Statements of Support for Racial Equality

5/30/20, Statement from the NPSD Board of School Directors

NPSD Board of School Directors

As elected school board directors who have the privilege of serving the North Penn School District (NPSD) community, we feel it is important to issue a statement condemning the ongoing acts of harassment and violence against black men and women.

The senseless recent deaths of Ahmaud Arbery, Breonna Taylor, George Floyd and so many other lives over the years have exposed the real, continuing fear and anxiety every black family, and those of color, must feel whenever their husbands, sons, brothers, grandchildren or nephews walk out the door, that something harmful might happen just because of the color of their skin. Our fellow Americans do not feel safe - these events are terrible reminders that many are not. We find this to be unacceptable.

We stand with black families and like-minded community members in demanding swift, systemic change. We are only school directors in one district out of 500 in Pennsylvania, yet it is our duty as representatives of our community to advocate for change. We want our families of color, and in particular our black male students, to know that we love them, we value them and that we stand by them.

We will continue to work to ensure the safety of all North Penn students and to do this, value our partnership with the six local police departments who work to serve the North Penn community. We support their sentiment for the need to regain the community's trust and seek to continue to work with them as they not only work to protect and serve each and every member of our community but also work to prevent and heal from these horrific events. The safety of our schools and our community is rooted in a foundation of mutual respect and trust for all.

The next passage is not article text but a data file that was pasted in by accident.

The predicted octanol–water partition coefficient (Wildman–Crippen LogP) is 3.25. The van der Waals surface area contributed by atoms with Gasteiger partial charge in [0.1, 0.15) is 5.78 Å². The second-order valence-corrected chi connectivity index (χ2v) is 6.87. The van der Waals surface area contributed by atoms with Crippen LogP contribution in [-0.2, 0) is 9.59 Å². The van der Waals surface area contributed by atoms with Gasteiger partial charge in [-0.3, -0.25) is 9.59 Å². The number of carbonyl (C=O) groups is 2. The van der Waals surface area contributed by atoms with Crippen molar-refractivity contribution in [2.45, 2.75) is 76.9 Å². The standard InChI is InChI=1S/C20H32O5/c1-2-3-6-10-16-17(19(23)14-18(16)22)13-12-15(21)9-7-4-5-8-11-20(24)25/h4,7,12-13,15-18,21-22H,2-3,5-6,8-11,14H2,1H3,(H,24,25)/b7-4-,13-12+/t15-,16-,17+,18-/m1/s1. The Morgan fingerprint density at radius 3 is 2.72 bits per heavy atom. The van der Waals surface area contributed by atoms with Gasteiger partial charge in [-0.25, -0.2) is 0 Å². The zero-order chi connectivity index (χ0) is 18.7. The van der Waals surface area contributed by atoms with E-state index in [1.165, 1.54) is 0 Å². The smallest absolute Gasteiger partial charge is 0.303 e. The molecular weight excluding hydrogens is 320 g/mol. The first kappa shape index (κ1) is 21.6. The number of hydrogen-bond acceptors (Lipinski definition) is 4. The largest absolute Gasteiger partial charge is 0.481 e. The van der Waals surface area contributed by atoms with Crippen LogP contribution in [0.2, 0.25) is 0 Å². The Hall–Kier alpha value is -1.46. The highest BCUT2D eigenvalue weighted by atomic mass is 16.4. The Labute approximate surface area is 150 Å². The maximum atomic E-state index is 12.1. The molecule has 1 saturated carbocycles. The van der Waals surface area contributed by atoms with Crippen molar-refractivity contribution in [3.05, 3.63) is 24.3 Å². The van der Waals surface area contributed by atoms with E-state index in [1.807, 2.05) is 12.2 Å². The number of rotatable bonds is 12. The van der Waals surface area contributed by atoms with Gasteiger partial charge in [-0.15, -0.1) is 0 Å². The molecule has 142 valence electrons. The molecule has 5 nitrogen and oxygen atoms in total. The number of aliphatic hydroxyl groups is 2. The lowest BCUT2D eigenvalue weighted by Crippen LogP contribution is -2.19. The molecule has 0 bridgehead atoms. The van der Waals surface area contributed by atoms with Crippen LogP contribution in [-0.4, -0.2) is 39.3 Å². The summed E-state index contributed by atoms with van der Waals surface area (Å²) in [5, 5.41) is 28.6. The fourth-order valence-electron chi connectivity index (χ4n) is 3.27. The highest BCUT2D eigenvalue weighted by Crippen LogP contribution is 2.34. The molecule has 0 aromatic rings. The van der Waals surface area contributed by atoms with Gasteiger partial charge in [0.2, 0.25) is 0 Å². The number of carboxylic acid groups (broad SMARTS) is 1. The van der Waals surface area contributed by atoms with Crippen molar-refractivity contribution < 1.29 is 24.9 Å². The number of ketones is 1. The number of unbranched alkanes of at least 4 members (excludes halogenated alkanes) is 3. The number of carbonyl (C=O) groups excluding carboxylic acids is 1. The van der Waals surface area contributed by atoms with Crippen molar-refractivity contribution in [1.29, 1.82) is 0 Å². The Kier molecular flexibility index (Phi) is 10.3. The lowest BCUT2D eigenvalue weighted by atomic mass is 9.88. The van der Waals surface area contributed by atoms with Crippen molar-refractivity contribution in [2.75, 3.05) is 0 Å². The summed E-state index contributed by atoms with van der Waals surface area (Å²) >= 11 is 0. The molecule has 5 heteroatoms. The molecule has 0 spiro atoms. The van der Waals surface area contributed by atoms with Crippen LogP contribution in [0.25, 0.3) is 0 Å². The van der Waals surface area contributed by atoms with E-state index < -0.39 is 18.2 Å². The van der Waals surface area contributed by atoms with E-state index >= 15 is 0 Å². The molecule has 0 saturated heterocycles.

NPSD Board of School Directors
Tina Stoll, President
Christian D. Fusco, Vice President
Elisha K. Gee
Jonathan M. Kassa
Dr. Wanda Lewis-Campbell
Timothy MacBain
Juliane Ramić
Al Roesch
Cathy Wesley

6/1/20, Letter from Superintendent, Dr. Curt Dietrich

To the North Penn Community,

Dr. Curt DietrichThe month of June is typically a month of celebration however the recent horrific events in our nation have me feeling sad and frustrated. I am sad for the loss of life and I am frustrated that we are where we are as a nation in 2020. Racism continues. What can be done?

We as a nation and as a community are failing our children if we are sending them off into a world where they are judged and victimized by the color of their skin. As a school district we must amplify and strengthen our efforts to ensure equity and respect for students of every race and culture while they are under our care and as they are prepared for adulthood. This should not be just OUR priority, but that of all humanity.